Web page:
The United States leads the telecom scene with the industry’s only accepted standard: STIR/SHAKEN, which stands for Secure Telephony Identity Revisited and Signature-based Handling of Asserted information using toKENs. This definition explains how phone service providers should implement this technology to prevent phone number spoofing. It should be noted that this standard only applies to robocalls and spoofed calls and not to other telecom scams.
The regulation also only applies to operators based in the United States. However, many carriers add more modern solutions in addition to this standard that can defeat a wide variety of fraud types.
The US Federal Communications Commission has been looking for a solution to stop robocalls since 2014 and the requirement to use the STIR/SHAKEN protocols entered into force on June 30, 2021 for major telecom providers. This lapse of time between the problem and any proposed solution showed that all of us (telecom market participants, regulators and subscribers) are losing this game to scammers. By the time that standard was adopted, other more serious forms of fraud had emerged and better counter-solutions had been introduced.
In the UK a new one law will impose stricter obligations and higher fines on market parties. The law does not try to protect against fraud, but tightens up the regulations, enabling market participants to take fraud measures independently. The maximum penalty of the proposal is 10% of the company’s revenue, which can exceed the financial cost of the crime and should encourage telecom providers and carriers to implement anti-fraud mechanisms in their operations.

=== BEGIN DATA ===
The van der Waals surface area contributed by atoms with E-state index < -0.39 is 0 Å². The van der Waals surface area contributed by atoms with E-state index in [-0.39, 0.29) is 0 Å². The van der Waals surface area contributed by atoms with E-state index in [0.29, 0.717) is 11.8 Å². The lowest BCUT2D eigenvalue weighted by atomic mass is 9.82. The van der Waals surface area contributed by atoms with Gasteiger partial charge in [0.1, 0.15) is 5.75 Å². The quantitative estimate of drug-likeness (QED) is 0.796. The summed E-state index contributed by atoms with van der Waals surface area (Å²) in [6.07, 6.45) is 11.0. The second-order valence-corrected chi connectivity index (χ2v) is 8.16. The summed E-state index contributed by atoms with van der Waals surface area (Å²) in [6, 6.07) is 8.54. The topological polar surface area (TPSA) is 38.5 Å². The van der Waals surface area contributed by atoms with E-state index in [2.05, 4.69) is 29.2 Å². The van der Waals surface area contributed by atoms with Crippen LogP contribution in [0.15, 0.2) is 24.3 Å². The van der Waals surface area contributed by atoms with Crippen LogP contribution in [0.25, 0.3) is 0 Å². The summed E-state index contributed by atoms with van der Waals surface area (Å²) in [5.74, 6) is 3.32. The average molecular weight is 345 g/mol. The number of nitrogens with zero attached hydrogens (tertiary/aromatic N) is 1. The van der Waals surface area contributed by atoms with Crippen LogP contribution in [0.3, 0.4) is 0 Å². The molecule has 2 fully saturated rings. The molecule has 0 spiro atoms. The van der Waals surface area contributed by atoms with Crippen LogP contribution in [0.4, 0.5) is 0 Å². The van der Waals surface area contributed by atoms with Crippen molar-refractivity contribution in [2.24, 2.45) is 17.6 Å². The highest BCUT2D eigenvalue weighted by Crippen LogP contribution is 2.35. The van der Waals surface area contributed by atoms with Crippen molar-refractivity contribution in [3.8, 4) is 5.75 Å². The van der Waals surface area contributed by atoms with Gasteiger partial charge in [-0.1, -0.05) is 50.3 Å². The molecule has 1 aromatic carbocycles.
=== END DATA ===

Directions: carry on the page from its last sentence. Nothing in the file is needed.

How effective are telecom anti-fraud rules?
The global development of cybercrime has prompted governments to step up their work on legislative reforms, often committing more resources to combating such crimes. Most of the guidelines adopted globally in this debate are consumer-facing and focus on protecting subscribers’ rights.
But telecom fraud takes place within the telecommunications industry itself. This problem can only be solved through new market cooperation and new rules for all market participants. Combined with advanced technologies such as AI, ML and mathematical analysis, I believe this strategy can eliminate fraud completely.
Public education, spreading knowledge about how telecommunication scams work and presenting available alternatives to eliminate such fraud are effective methods of addressing this problem.
So far, the issue has been highlighted mainly from the user perspective, with telecommunications media in particular highlighting the impact shared by all market participants in this game. Providing a realistic picture of how complicated and innovative telecom fraud is can help form a new mindset about the problem and strategy to eliminate it through both technology and regulation.